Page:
'Budget fails education'

HARARE - Civic Society Organisations advocating for access to Education under the Every Child in School campaign (ECIS) have accused government of neglecting pupils, in its 2019 Budget, by largely prioritising public service bills.

This comes after Finance minister Mthuli Ncube revealed that the Education ministry would scoop more than a billion from the $8,2 billion 2019 budget, with the ministry of Primary and Secondary Education receiving the largest share of $1,132 billion.

Tag a Life International Trust (TaLI) director Nyaradzo Mashayamombe, leading the consortium of CSOs lobbying for children to access education in the Every Child in School campaign, told the Daily News that the budget allocation was disappointing, as seven percent allocated to pupils from the $1,132 billion would not suffice the dire needs of pupils in school.

“The budget as released on the 22nd falls short of prioritising education of the more than $1 billion purported to have been allocated to education, only seven percent is directed at pupils and the rest is funding the public services bill in the form of teacher salaries.

“This is falling extremely short of the Dakar Declaration that Zimbabwe is a signatory to which requires that governments allocate at least 20 percent of the annual budget towards education,” Mashayamombe said.

Zimbabwe’s education sector has been deteriorating together with the economy, as many have been failing to access education.

Mashayamombe said children have been failing to enrol in schools because schools are burdening parents with expenses which they cannot afford.

“Currently when first graders, as well as those that left primary school for one reason or the other are seeking to come back into the schooling system, they are asked to pay total school fees, levies, uniforms and many other demands school authorities put on the parents or guardians of these children,” she said.

Failure to meet the expenses has caused many pupils not to be enrolled in schools while others have been forced to drop out.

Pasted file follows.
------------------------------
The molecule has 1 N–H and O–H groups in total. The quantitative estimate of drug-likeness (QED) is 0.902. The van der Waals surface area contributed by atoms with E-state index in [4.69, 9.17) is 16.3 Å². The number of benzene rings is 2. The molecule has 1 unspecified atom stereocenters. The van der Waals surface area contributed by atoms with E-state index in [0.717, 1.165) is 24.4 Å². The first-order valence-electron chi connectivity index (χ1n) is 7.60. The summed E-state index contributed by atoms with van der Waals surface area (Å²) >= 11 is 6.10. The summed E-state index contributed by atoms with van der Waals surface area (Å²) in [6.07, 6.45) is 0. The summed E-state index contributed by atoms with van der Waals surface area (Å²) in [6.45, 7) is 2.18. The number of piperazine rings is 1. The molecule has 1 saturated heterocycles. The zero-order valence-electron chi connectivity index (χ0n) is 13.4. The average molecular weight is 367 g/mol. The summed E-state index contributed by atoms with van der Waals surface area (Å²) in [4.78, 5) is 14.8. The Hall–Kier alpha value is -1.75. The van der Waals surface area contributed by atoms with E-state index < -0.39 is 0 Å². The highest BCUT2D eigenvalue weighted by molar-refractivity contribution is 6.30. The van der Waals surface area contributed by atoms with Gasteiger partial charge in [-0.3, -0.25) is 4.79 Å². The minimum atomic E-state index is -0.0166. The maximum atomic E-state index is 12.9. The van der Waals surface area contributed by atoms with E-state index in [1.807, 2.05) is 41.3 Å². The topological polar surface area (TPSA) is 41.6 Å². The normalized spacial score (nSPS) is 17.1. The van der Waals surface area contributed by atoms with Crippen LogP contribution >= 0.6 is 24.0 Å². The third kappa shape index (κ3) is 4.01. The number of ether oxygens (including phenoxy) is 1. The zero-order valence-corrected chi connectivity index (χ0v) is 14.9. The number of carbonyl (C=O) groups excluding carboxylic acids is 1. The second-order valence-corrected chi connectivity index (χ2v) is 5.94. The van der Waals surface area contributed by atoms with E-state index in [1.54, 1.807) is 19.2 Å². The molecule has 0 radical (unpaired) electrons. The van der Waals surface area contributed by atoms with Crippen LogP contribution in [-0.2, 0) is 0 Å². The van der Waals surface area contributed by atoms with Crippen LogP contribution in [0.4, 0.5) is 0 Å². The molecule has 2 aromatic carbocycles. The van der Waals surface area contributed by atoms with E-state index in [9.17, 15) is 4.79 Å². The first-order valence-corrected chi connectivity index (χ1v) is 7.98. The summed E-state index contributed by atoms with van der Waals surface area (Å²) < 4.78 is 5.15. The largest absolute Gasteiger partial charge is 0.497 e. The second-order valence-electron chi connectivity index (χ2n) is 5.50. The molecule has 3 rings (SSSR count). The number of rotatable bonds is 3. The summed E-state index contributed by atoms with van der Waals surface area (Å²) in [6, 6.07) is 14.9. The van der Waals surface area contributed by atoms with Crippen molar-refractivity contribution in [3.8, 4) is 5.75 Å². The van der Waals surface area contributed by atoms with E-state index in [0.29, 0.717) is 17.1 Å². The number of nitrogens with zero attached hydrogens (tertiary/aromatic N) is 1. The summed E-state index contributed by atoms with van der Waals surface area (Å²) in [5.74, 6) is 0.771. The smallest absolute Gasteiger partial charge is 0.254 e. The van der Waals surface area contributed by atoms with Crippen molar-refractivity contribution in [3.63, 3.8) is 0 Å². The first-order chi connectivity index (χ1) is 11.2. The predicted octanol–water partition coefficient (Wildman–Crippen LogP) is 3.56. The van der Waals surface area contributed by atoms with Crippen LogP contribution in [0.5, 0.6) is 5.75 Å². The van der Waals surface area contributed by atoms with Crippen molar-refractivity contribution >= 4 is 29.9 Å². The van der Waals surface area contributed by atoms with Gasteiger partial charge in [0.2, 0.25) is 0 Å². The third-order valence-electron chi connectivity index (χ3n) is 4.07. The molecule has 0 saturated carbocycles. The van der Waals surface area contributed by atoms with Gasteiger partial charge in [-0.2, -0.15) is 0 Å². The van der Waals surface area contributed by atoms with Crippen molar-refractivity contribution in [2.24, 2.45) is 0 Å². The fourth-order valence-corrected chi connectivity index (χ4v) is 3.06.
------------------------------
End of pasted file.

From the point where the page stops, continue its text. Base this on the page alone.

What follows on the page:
As result more than 30 percent of children are reported to be currently out of school.

CSOs, on November 21, 2018, lodged a petition to Parliament through the consortium, of more than 200 organisations in Zimbabwe, demanding that Parliament force government to enact a policy that allows every child to access education.

The budget, however, falls short of expectations as the CSOs’ petition which read: “It therefore is the responsibility of the Zimbabwean government to put in place mechanisms such as this policy that allows children access to education, as well as create an education fund that is specifically to benefit learners and should be funded by sustainable sources.

“The Government of Zimbabwe is encouraged to ask the minister of Finance to allocate more resources for the learners.”

Mashayamombe said there is need for funding that goes directly for learners resourcing and development and the government is held responsible, as stipulated by the Constitution, to ensure every child’s basic education.

This also comes after Ncube has come under censure for prioritising ministries such as Defence over Mines and Tourism sectors which bring revenue to the country.

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Comments (4)

Musaita semusiri kuziva kuti Gov haina mare. Zim has LOW forex Inflows and NO funding from IMF or WB, So, what do you expect the Finance minister to do (Money does not grow on trees)

Nyandoro - 27 November 2018

Iwe @Nyandoro dzirimo kana kuti dzakatamba nepwere? If govt has no money why then charter airplanes for Marujata, buy Benz's and waste taxpayer money on worthless trips? Obviously not having money hasn't stopped your evil Zanuoids from spending like drunken sailors.

Moe Syszlack - 27 November 2018

Nyandoro haunyari kushama muromo kutinhuwidza geza mkanwa

Innocent - 27 November 2018

thc gvmnt is always a failure. aftr all they dnt know wat to prioritize!

hither - 27 November 2018

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